Overpopulation Research

Overpopulation Research-89
Even if overpopulation were to prove to be a problem, it is one with an expiration date: due to falling global birth rates, demographers estimate the world population will decrease in the long run, after peaking around the year 2070.It is now well-documented that as countries grow richer, and people escape poverty, they opt for smaller families — a phenomenon called the fertility transition.It is almost unheard of for a country to maintain a high fertility rate after it passes about ,000 in per-person annual income.

Even if overpopulation were to prove to be a problem, it is one with an expiration date: due to falling global birth rates, demographers estimate the world population will decrease in the long run, after peaking around the year 2070.It is now well-documented that as countries grow richer, and people escape poverty, they opt for smaller families — a phenomenon called the fertility transition.It is almost unheard of for a country to maintain a high fertility rate after it passes about ,000 in per-person annual income.

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Earlier this year, a survey by Negative Population Growth found that “American high school students are very worried about overpopulation.” Many prominent environmentalists — from Johns Hopkins University bioethicist Travis Rieder to entertainer Bill Nye “The Science Guy" — support tax penalties or other state-imposed punishments for having “too many” children.

Bowdoin College’s Sarah Conly published a book in 2016 through Oxford University Press advocating a “one-child” policy, claiming it is “morally permissible” for the government to limit family sizes through force to prevent overpopulation.

“The power of population is indefinitely greater than the power in the earth to produce subsistence for man,” he wrote then.

Skip ahead to 1968, when the world’s population had risen to around 3.5 billion and the annual rate of growth peaked at 2.1%: American biologist Paul Ehrlich revisited the Malthusian principle in his bestseller starting a movement to hedge the trend.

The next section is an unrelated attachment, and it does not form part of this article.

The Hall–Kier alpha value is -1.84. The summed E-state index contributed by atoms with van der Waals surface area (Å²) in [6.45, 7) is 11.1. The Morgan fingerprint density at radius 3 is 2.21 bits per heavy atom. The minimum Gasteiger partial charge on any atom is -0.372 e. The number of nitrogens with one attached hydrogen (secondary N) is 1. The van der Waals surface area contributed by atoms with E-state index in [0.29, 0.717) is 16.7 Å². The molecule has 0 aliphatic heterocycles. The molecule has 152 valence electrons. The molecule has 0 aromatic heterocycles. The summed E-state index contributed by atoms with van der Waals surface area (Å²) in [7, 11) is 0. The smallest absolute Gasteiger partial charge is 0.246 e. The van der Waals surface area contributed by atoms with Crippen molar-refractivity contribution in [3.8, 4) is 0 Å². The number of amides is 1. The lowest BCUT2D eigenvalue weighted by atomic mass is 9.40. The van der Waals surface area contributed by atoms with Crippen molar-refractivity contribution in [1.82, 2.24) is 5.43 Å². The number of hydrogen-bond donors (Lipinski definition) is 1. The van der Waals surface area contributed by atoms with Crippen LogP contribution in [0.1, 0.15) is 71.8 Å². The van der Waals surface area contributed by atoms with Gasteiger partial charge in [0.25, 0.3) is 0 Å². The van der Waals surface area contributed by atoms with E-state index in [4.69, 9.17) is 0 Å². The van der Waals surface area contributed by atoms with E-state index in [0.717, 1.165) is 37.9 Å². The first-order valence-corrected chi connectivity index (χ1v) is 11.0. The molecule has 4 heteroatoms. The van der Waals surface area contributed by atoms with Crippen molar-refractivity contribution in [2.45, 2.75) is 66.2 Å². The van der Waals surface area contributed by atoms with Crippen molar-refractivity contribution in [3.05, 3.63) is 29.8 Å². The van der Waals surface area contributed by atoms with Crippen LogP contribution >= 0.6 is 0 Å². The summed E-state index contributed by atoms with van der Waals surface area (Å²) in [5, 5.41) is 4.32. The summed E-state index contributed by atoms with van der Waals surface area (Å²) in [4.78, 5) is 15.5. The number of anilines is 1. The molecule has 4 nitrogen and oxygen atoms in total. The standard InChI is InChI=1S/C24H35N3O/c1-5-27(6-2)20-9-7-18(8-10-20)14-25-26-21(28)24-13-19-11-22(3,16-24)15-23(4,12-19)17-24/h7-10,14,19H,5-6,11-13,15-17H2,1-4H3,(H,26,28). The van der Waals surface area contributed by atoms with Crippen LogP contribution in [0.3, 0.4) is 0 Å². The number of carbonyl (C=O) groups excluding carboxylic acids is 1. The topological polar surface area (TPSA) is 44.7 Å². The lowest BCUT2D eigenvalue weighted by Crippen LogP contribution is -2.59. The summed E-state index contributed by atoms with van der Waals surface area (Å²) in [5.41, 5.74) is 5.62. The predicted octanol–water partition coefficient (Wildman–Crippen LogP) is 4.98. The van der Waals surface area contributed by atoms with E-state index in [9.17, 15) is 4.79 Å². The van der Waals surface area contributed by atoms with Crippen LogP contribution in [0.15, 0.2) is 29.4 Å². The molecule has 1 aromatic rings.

Those jeremiads led to human rights abuses including millions of forced sterilizations in Mexico, Bolivia, Peru, Indonesia, Bangladesh and India, as well as China’s draconian one-child (now two-child) policy. Instead of facing widespread starvation and resource shortages, humanity managed to make resources more plentiful by using them more efficiently, increasing the supply and developing substitutes.

In 1975, officials sterilized 8 million men and women in India alone. Today the population is at a record high, and famines have all but vanished outside of war zones.Even in Sub Saharan Africa, the poorest area on the planet, the food supply now exceeds the recommended 2,000 calories per person per day.Yet overpopulation fears still exert a powerful hold on the public imagination.Asked whether or not the growing world population will be a major problem, 59% of Americans agreed it will strain the planet’s natural resources, while 82% of U.S.-based members of the American Association for the Advancement of Science said the same.“The human population is now so large that the amount of resources needed to sustain it exceeds what is available at current consumption patterns,” said Mr.Achim Steiner, the executive director of the United Nations Environment Program in 2007.Though the rate of growth has slowed, by late 2011/early 2012, we will have passed the 7 billion mark, and continue to increase by over 83 million a year.The UN currently predicts 10 billion people by 2100.His preferred solution was to decrease the birth rate by delaying marriage, but if that didn’t work he endorsed some rather extreme measures to slash the population.To prevent famine, he thought it was morally permissible to “court the return of the plague” by making the poor live in swamps and even to ban “specific remedies for ravaging diseases.” After Malthus died, the Industrial Revolution brought about unprecedented prosperity that funded the construction of safe water supplies and sewage systems at a scale never before achieved.

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